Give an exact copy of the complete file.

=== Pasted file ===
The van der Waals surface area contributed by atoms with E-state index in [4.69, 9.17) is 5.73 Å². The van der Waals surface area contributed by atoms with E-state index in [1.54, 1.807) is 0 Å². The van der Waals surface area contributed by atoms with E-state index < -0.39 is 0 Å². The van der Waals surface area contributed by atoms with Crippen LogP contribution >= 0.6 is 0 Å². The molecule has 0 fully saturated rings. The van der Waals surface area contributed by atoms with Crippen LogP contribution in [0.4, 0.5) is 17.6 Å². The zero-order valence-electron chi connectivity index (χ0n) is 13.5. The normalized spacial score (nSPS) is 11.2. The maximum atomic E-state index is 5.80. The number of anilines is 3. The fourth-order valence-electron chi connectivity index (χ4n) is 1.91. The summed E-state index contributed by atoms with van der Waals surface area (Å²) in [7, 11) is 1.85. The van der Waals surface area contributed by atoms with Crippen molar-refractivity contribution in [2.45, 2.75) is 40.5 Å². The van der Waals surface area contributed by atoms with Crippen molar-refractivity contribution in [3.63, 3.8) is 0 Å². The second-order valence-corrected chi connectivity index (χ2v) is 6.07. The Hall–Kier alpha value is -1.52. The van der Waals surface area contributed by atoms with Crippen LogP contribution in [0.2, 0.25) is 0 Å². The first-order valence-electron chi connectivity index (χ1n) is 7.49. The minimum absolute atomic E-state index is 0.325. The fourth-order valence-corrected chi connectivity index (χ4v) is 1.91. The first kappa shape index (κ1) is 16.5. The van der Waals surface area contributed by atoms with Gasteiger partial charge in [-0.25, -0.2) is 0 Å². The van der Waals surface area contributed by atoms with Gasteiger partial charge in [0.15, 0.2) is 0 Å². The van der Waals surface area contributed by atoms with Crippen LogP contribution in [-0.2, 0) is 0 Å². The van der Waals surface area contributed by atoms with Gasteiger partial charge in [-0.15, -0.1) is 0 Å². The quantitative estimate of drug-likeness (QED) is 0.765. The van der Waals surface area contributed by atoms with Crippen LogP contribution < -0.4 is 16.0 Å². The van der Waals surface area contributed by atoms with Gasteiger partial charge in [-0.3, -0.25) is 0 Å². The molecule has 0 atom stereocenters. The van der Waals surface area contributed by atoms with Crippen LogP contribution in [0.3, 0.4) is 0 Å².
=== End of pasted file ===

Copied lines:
The van der Waals surface area contributed by atoms with E-state index in [4.69, 9.17) is 5.73 Å². The van der Waals surface area contributed by atoms with E-state index in [1.54, 1.807) is 0 Å². The van der Waals surface area contributed by atoms with E-state index < -0.39 is 0 Å². The van der Waals surface area contributed by atoms with Crippen LogP contribution >= 0.6 is 0 Å². The molecule has 0 fully saturated rings. The van der Waals surface area contributed by atoms with Crippen LogP contribution in [0.4, 0.5) is 17.6 Å². The zero-order valence-electron chi connectivity index (χ0n) is 13.5. The normalized spacial score (nSPS) is 11.2. The maximum atomic E-state index is 5.80. The number of anilines is 3. The fourth-order valence-electron chi connectivity index (χ4n) is 1.91. The summed E-state index contributed by atoms with van der Waals surface area (Å²) in [7, 11) is 1.85. The van der Waals surface area contributed by atoms with Crippen molar-refractivity contribution in [2.45, 2.75) is 40.5 Å². The van der Waals surface area contributed by atoms with Crippen molar-refractivity contribution in [3.63, 3.8) is 0 Å². The second-order valence-corrected chi connectivity index (χ2v) is 6.07. The Hall–Kier alpha value is -1.52. The van der Waals surface area contributed by atoms with Crippen LogP contribution in [0.2, 0.25) is 0 Å². The first-order valence-electron chi connectivity index (χ1n) is 7.49. The minimum absolute atomic E-state index is 0.325. The fourth-order valence-corrected chi connectivity index (χ4v) is 1.91. The first kappa shape index (κ1) is 16.5. The van der Waals surface area contributed by atoms with Gasteiger partial charge in [-0.25, -0.2) is 0 Å². The van der Waals surface area contributed by atoms with Gasteiger partial charge in [0.15, 0.2) is 0 Å². The van der Waals surface area contributed by atoms with Crippen LogP contribution in [-0.2, 0) is 0 Å². The van der Waals surface area contributed by atoms with Gasteiger partial charge in [-0.15, -0.1) is 0 Å². The quantitative estimate of drug-likeness (QED) is 0.765. The van der Waals surface area contributed by atoms with Crippen LogP contribution < -0.4 is 16.0 Å². The van der Waals surface area contributed by atoms with Gasteiger partial charge in [-0.3, -0.25) is 0 Å². The molecule has 0 atom stereocenters. The van der Waals surface area contributed by atoms with Crippen LogP contribution in [0.3, 0.4) is 0 Å².